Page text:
Good, Bad, & Ugly: 2015-2 – San Francisco 49ers

Well, I had said in my game preview, this was an opportunity for the Steelers to make a statement, and they sure did.

You could take a beatdown like this and really ride the wave, but I’d like to stay humble and keep this team down to earth. However, that’s incredibly difficult to do when the offense had the lowest amount of time of possession, while winning, since 1990 AND the defense gave up the most plays to an opponent since 2002.


That shows the potential of this young group, as they will attempt to mature and grow throughout the season.

With that said, there’s not much to dislike this week, but I want to address some of the panic fans had in the 2nd half of this weekend’s game. Some may have felt the defense was playing relaxed, but I was never worried at any point about the long San Francisco drives. I was particularly pleased with the Niners chewing up a second short of 37 minutes in possession.

I sat there and said “let them run more plays.”

That may seem counter-intuitive, but Charlie Batch summed it up best in his post-game show: the Steelers were willing to trade points for clock. Less clock, less chance of a San Francisco comeback. The 49ers inability to efficiently move down the field beat themselves.

That’s something we’re used to saying when Pittsburgh loses, but that would not be the case this Sunday. The Steelers won in every phase of the game, kicking their offense into high gear. The offensive line looked hungry, failing to relinquish a single sack (or even a hit) on Ben Roethlisberger.

The game plan was borderline genius, getting everyone involved, including more passes to DeAngelo Williams, and keeping him on the field with a hurry-up offense and in red zone scenarios. (Last week they thought they could go bigger on New England which backfired with drive stalling penalties, and inefficient play calls.) Will Johnson was left on the sideline this week while Williams collected 3 rushing touchdowns (much to the delight of those who own him in their fantasy leagues… including yours truly.)

The defense was also a finely tuned machine, showing the potential of this retooled group. Stephon Tuitt is growing game-by-game, while the OLB rotation, which at times placed James Harrison and Bud Dupree on the field simultaneously, collapsed the pocket. That’s not to say Jarvis Jones and Arthur Moats were inefficient either: it’s almost as if Keith Butler can swap fresh bodies in at will, which is a headache for the opposition.

Moats, Tuitt, Dupree, Cameron Heyward combined for 4 of the team’s 5 sacks. The 5th sack was contributed by Ryan Shazier, who looked like the player the Steelers selected in the first round last year. It was obvious to me his assignment was Colin Kaepernick. #50 flew around the field and looks like a younger version of Troy Polamalu at times. (Did I mention his speed is scary?)

I also want to give some recognition to the secondary, which started Will Gay, Will Allen, Mike Mitchell and Antwon Blake in place of the injured Cortez Allen. Blake especially, looked like a man possessed with some strong plays both on defense and special teams. He finished with a whopping 11 tackles.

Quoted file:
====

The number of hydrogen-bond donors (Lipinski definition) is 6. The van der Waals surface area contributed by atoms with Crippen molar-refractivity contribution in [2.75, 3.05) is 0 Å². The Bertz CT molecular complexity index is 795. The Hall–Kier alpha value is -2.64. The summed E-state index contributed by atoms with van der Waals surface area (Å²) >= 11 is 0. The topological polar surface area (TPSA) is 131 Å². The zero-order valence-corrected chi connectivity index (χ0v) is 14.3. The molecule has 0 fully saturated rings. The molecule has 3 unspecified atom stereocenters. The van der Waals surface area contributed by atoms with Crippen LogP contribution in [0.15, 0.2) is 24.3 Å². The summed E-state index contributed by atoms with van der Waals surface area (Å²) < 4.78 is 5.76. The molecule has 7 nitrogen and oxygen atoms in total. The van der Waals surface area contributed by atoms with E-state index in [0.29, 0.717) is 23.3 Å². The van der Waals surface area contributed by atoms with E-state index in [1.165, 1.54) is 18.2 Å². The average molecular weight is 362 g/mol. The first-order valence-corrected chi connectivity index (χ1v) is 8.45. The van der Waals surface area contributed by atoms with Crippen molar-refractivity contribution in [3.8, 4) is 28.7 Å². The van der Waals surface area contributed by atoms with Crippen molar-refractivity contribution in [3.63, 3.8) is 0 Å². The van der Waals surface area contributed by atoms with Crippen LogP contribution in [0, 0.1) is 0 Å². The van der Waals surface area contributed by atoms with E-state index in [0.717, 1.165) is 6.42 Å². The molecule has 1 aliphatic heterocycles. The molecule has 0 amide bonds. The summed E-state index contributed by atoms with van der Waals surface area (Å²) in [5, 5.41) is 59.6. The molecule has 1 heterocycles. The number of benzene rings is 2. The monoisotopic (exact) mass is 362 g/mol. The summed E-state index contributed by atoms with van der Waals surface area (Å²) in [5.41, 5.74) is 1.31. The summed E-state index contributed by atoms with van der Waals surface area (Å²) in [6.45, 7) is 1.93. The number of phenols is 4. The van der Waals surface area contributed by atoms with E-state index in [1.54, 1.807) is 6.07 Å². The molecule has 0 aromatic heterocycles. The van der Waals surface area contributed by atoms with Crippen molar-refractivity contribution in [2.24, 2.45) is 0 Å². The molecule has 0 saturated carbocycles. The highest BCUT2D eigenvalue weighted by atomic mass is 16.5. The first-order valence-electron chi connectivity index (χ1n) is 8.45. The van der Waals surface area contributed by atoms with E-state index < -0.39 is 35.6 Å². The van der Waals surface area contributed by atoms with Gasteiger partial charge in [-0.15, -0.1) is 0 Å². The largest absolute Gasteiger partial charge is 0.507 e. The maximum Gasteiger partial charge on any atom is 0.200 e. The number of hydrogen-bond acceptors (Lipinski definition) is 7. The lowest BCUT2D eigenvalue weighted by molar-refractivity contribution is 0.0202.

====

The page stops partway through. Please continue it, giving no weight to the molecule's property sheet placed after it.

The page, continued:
Brandon Boykin saw some playing time as well, but it was recently acquired Ross Cockrell who saw significant reps covering the outside. The secondary wasn’t perfect, but as I’ve said before, they only have to be good, not great. Since the pass rush was really good this week, the secondary reaped the benefits.

I also wanted to give a nod to punter Jordan Berry. Berry’s first punt forced former rugby star Jarryd Hayne to fair catch at his own 15 in the first quarter, but it was Berry’s third punt that opened eyes at Heinz Field. Backed up to their own 6, Berry was forced to kick from his own endzone. Niners returner DeAndrew White hovered around the 50 yard line, and I immediately uttered to my friends: “he’s going to have to back up.”

Boy did he ever… Berry blasted the punt 62 yards, which was then only returned a measly 4 yards when the coverage team nabbed White. That my fellow readers, is a weapon and the missing part of the arsenal the Steelers have needed for years. San Francisco went from having Pittsburgh backed up to their goal line, to starting with the ball on their own 36 yard line. (Wow.)

Too bad I can’t say the same for Josh Scobee at this point, but I will defend him by pointing out that his missed extra point is 1-of-9 missed tries in the 30 regular season games played so far. What used to be an automatic 1-point attempt has now become a burden for many teams: the rule is experimental for this season and I’m not sure we’ll see it become a permanent fixture when a game can be decided a much, much shorter 3-point field goal try.

Up next for the Steelers is another potential statement game, against the St. Louis Ram, who surprised us last week by beating the Seattle Seahawks in overtime, but dropped to the Washington Redskins on Sunday. Stay tuned for our analysis on the Rams game later this week.

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